Does this all makes sense? I think I am in the middle of trying to learn the language of maths. Somethings makes sense. Something don’t. Something is deducible but of no use. We can’t reach to any conclusio. Like that.

Last edited:
mark2142 said:
Does this all makes sense?
Hello! Yes, keep learning the language of maths. Formulating questions can often lead to solving the questions you are formulating.

As for the absolute value, you really can think about it as "length" or "distance", because the distance from me to you is the same distance as you to me. So if I travel ##x## metres to give you a high five, my return home is also ##x## metres. Yet if direction is taken into account, and my travelling to you is ##+x##, then my return trip is ##-x##.

YouAreAwesome said:
Hello! Yes, keep learning the language of maths. Formulating questions can often lead to solving the questions you are formulating.
Is ##| |## a notation on ##x## which means ##x## or ##-x## depending on the value of ##x## ?
Like the notation ##x^n## means ##x.x…x## (n terms).

mark2142 said:
Is ##| |## a notation on ##x## which means ##x## or ##-x## depending on the value of ##x## ?
Like the notation ##x^n## means ##x.x…x## (n terms).
Well if we are focussing in on language, you should say "n times" or "n factors" etc. but not "n terms" as this expression has one term, ##x^n## and each ##x## is a factor not a term.

When we take the ##||## of ##x## we are taking the distance of ##x## from zero. Distance is always a positive value, a natural number that we can easily relate to in the natural world. We don't take negative distances, or if we do, we use the word displacement. But with distance, direction doesn't matter, only the length matters. And this is why negative values work in the same way as positive values, because distance doesn't need to account for positive or negative direction.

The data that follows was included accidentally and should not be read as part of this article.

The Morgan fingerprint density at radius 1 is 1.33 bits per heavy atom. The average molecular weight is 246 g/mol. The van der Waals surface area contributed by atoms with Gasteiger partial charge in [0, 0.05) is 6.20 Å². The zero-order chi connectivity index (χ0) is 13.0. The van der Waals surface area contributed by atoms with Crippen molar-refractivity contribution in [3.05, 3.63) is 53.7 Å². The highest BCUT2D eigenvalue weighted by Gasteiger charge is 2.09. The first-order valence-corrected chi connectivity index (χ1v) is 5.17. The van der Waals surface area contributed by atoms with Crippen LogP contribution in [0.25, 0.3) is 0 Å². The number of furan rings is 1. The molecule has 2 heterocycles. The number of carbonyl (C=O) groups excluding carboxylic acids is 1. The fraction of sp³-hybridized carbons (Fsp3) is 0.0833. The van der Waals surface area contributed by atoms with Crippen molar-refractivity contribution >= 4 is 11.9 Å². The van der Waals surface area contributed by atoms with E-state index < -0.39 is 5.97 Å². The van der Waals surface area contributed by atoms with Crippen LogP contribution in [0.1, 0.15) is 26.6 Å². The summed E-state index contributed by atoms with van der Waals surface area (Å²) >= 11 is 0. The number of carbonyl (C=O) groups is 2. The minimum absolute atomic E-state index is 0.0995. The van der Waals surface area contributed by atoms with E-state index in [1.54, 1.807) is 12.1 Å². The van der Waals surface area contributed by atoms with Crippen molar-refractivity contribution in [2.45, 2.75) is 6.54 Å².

I don't think defining it the way you have is correct. ##||## is not "a notation on ##x## which means ##x## or ##-x##". Rather, it takes the length of ##x## from zero, irrespective of whether ##x=c## or ##x=-c##.

Petek said:
Instead of saying that the absolute value of a number is its distance from zero, I suggest that you use the following definition:

If ##x \geq 0## then ##|x| = x##. If ##x < 0## then ##|x| = -x##.

Then consider the two cases in which either ##x \geq 0## or ##x < 0##.
YouAreAwesome said:
Hello! Yes, keep learning the language of maths. Formulating questions can often lead to solving the questions you are formulating.

As for the absolute value, you really can think about it as "length" or "distance", because the distance from me to you is the same distance as you to me. So if I travel ##x## metres to give you a high five, my return home is also ##x## metres. Yet if direction is taken into account, and my travelling to you is ##+x##, then my return trip is ##-x##.
Why are you guys only using the definition of ##|x|## ? Why can’t we prove the property ##|x|<c## is equivalent to ##-c<x<c## by considering the fact that ##|x|## is distance between ##0## and ##x## or as I am speculating it as distance between ##0## and ##-x## ?
PeroK said:
##|x| = |-x|## is how I would think about it. Or, in general, the distance from ##x## to ##y## is thr same as the distance from ##y## to ##x##:
$$|x-y| = |y-x|$$
It seems like you are saying the way I am thinking will take me nowhere and I am only complicating a simple thing?

mark2142 said:
Why are you guys only using the definition of ##|x|## ? Why can’t we prove the property ##|x|<c## is equivalent to ##-c<x<c## by considering the fact that ##|x|## is distance between ##0## and ##x## or as I am speculating it as distance between ##0## and ##-x## ?